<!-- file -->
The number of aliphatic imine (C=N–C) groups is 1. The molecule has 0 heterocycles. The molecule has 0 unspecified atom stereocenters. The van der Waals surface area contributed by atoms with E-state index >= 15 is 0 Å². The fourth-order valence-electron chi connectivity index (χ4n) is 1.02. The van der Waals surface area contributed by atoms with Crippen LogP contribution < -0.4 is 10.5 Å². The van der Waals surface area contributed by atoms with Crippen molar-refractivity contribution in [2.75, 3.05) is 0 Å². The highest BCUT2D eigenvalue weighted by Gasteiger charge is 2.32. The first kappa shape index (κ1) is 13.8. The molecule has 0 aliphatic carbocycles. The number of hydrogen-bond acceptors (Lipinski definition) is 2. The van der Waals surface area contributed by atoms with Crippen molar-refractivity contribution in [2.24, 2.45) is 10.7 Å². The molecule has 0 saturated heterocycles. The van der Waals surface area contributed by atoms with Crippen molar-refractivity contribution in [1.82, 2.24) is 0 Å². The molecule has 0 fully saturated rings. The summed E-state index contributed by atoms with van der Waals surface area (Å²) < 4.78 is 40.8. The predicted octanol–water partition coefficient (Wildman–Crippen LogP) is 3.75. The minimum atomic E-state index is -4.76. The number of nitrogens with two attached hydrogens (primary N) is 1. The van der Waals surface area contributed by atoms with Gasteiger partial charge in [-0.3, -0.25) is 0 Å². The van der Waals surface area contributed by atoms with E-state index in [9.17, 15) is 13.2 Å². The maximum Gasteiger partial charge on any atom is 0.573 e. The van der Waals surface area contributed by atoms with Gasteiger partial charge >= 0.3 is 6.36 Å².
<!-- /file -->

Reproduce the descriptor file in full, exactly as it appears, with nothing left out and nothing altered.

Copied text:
The number of aliphatic imine (C=N–C) groups is 1. The molecule has 0 heterocycles. The molecule has 0 unspecified atom stereocenters. The van der Waals surface area contributed by atoms with E-state index >= 15 is 0 Å². The fourth-order valence-electron chi connectivity index (χ4n) is 1.02. The van der Waals surface area contributed by atoms with Crippen LogP contribution < -0.4 is 10.5 Å². The van der Waals surface area contributed by atoms with Crippen molar-refractivity contribution in [2.75, 3.05) is 0 Å². The highest BCUT2D eigenvalue weighted by Gasteiger charge is 2.32. The first kappa shape index (κ1) is 13.8. The molecule has 0 aliphatic carbocycles. The number of hydrogen-bond acceptors (Lipinski definition) is 2. The van der Waals surface area contributed by atoms with Crippen molar-refractivity contribution in [2.24, 2.45) is 10.7 Å². The molecule has 0 saturated heterocycles. The van der Waals surface area contributed by atoms with Crippen molar-refractivity contribution in [1.82, 2.24) is 0 Å². The molecule has 0 fully saturated rings. The summed E-state index contributed by atoms with van der Waals surface area (Å²) < 4.78 is 40.8. The predicted octanol–water partition coefficient (Wildman–Crippen LogP) is 3.75. The minimum atomic E-state index is -4.76. The number of nitrogens with two attached hydrogens (primary N) is 1. The van der Waals surface area contributed by atoms with Gasteiger partial charge in [-0.3, -0.25) is 0 Å². The van der Waals surface area contributed by atoms with E-state index in [9.17, 15) is 13.2 Å². The maximum Gasteiger partial charge on any atom is 0.573 e. The van der Waals surface area contributed by atoms with Gasteiger partial charge >= 0.3 is 6.36 Å².